June 17, 2022

CanProCo Researchers Report Vocational Productivity Loss Among Canadians with Early Multiple Sclerosis

Multiple sclerosis (MS) is a chronic disease of the central nervous system that affects people during the most productive years of life. In Canada, the cost associated with MS has only been considered as productivity loss associated with absenteeism or the amount of time a person has missed from work due to sick leave and retirement. In this study, researchers from the Canadian Prospective Cohort Study to Understand Progression in MS (CanProCo) examined total productivity loss in a sample of employed Canadians with MS, including absenteeism (time missed from work), presenteeism (reduced productivity while working) and unpaid work loss (from activities such as housework, shopping, or childcare).

The study surveyed a total of 512 people with MS who were employed either full-time, part-time or self-employed. A majority of the study cohort (97%) had early MS with mild to no disability. Approximately 55% of participants reported experiencing some type of productivity loss in the three months the study was conducted. Overall, a total work productivity loss of 60 hours was observed over a 3-month period – presenteeism accounted for most time loss (23 hours), followed by absenteeism (19 hours) and unpaid work (18 hours). The lost hours correspond to an average total cost of $2,480 CAD per MS patient over three months. This monetary value takes into account the impact of productivity loss on several work-related factors, such as frequency of working with a team, team size and the employee’s influence on team function, in addition to income alone. The researchers also examined factors that could have contributed to productivity loss and identified fatigue to be associated with all three productivity loss outcomes. Biological sex, comorbidities and use of disease modifying therapies were not associated with productivity loss.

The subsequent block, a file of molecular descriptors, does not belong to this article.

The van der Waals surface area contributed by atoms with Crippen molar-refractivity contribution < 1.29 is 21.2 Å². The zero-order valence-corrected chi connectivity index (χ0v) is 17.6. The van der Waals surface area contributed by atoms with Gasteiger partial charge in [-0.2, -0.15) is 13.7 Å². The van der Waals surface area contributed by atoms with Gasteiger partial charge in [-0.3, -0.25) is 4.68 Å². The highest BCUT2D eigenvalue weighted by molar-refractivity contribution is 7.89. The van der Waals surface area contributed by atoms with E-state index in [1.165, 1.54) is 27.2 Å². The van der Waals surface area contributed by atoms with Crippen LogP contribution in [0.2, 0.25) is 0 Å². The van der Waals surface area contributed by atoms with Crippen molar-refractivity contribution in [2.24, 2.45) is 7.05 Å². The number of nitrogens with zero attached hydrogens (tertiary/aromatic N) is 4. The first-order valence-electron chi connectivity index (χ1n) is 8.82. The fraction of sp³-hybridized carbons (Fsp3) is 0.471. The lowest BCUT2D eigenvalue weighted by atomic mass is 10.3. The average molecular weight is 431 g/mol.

These findings suggest that the economic burden of MS may be higher than anticipated if we consider losses from unpaid work and the overall impact of productivity loss in the workplace. Effective interventions including workplace accommodations, psychosocial and pharmacological treatments, aimed at addressing the factors associated with productivity loss (i.e., fatigue) could enhance patient care and potentially reduce the economic burden of MS. Future studies could also look at productivity changes across different MS subtypes and disease severity levels as the current participant cohort was comprised mostly of individuals with early MS and low disease severity.

To learn more about this study, click here to listen to Jon Strum’s podcast RealTalkMS, episode 256 on July 26, 2022 – ‘CanProCo research shows the economic burden of living with MS in Canada may be underestimated’ (timestamp 8:58 minutes).


Llorian E.R., et al. Productivity loss among people with early multiple sclerosis: A Canadian study. Multiple Sclerosis. 2022 Feb 9:1352458521106907.